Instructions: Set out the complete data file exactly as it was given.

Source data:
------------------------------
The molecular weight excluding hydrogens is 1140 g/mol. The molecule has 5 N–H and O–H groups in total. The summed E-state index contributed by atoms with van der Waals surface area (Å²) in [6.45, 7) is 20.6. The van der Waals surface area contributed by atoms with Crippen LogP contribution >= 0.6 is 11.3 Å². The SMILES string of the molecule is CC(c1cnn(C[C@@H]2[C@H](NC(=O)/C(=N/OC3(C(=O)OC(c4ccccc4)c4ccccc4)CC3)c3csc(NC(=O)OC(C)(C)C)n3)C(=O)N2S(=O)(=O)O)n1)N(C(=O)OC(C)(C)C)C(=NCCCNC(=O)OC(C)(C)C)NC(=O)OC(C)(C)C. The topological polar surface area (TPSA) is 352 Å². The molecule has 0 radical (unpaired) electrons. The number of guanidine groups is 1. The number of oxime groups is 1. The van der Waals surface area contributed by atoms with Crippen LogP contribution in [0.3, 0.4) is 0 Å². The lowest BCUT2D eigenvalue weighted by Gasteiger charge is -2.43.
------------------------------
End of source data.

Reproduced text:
The molecular weight excluding hydrogens is 1140 g/mol. The molecule has 5 N–H and O–H groups in total. The summed E-state index contributed by atoms with van der Waals surface area (Å²) in [6.45, 7) is 20.6. The van der Waals surface area contributed by atoms with Crippen LogP contribution >= 0.6 is 11.3 Å². The SMILES string of the molecule is CC(c1cnn(C[C@@H]2[C@H](NC(=O)/C(=N/OC3(C(=O)OC(c4ccccc4)c4ccccc4)CC3)c3csc(NC(=O)OC(C)(C)C)n3)C(=O)N2S(=O)(=O)O)n1)N(C(=O)OC(C)(C)C)C(=NCCCNC(=O)OC(C)(C)C)NC(=O)OC(C)(C)C. The topological polar surface area (TPSA) is 352 Å². The molecule has 0 radical (unpaired) electrons. The number of guanidine groups is 1. The number of oxime groups is 1. The van der Waals surface area contributed by atoms with Crippen LogP contribution in [0.3, 0.4) is 0 Å². The lowest BCUT2D eigenvalue weighted by Gasteiger charge is -2.43.